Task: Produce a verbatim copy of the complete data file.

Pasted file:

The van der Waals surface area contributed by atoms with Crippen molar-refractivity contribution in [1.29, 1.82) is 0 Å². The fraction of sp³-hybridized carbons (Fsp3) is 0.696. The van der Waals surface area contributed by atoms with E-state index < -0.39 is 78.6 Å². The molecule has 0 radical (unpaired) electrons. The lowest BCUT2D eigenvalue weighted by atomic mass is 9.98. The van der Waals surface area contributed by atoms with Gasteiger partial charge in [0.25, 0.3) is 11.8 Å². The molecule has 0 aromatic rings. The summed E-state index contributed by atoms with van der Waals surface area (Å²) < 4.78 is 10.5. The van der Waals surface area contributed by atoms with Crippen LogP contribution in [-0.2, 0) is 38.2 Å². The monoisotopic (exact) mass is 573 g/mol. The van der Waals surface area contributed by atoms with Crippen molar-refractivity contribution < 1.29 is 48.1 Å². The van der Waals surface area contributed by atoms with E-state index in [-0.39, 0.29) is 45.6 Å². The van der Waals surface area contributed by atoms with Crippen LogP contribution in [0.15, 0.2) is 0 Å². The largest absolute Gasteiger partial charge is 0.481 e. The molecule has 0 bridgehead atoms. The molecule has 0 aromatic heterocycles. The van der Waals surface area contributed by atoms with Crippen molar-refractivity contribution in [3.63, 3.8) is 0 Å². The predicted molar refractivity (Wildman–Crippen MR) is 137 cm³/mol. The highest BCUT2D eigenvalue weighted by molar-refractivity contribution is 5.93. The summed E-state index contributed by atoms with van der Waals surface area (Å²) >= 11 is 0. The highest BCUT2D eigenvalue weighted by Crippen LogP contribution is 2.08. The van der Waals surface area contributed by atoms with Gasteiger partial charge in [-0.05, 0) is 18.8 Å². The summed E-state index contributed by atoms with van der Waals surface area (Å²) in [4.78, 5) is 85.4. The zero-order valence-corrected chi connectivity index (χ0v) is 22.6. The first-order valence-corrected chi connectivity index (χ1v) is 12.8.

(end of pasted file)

The van der Waals surface area contributed by atoms with Crippen molar-refractivity contribution in [1.29, 1.82) is 0 Å². The fraction of sp³-hybridized carbons (Fsp3) is 0.696. The van der Waals surface area contributed by atoms with E-state index < -0.39 is 78.6 Å². The molecule has 0 radical (unpaired) electrons. The lowest BCUT2D eigenvalue weighted by atomic mass is 9.98. The van der Waals surface area contributed by atoms with Gasteiger partial charge in [0.25, 0.3) is 11.8 Å². The molecule has 0 aromatic rings. The summed E-state index contributed by atoms with van der Waals surface area (Å²) < 4.78 is 10.5. The van der Waals surface area contributed by atoms with Crippen LogP contribution in [-0.2, 0) is 38.2 Å². The monoisotopic (exact) mass is 573 g/mol. The van der Waals surface area contributed by atoms with Crippen molar-refractivity contribution < 1.29 is 48.1 Å². The van der Waals surface area contributed by atoms with E-state index in [-0.39, 0.29) is 45.6 Å². The van der Waals surface area contributed by atoms with Crippen LogP contribution in [0.15, 0.2) is 0 Å². The largest absolute Gasteiger partial charge is 0.481 e. The molecule has 0 bridgehead atoms. The molecule has 0 aromatic heterocycles. The van der Waals surface area contributed by atoms with Crippen molar-refractivity contribution in [3.63, 3.8) is 0 Å². The predicted molar refractivity (Wildman–Crippen MR) is 137 cm³/mol. The highest BCUT2D eigenvalue weighted by molar-refractivity contribution is 5.93. The summed E-state index contributed by atoms with van der Waals surface area (Å²) >= 11 is 0. The highest BCUT2D eigenvalue weighted by Crippen LogP contribution is 2.08. The van der Waals surface area contributed by atoms with Gasteiger partial charge in [-0.05, 0) is 18.8 Å². The summed E-state index contributed by atoms with van der Waals surface area (Å²) in [4.78, 5) is 85.4. The zero-order valence-corrected chi connectivity index (χ0v) is 22.6. The first-order valence-corrected chi connectivity index (χ1v) is 12.8.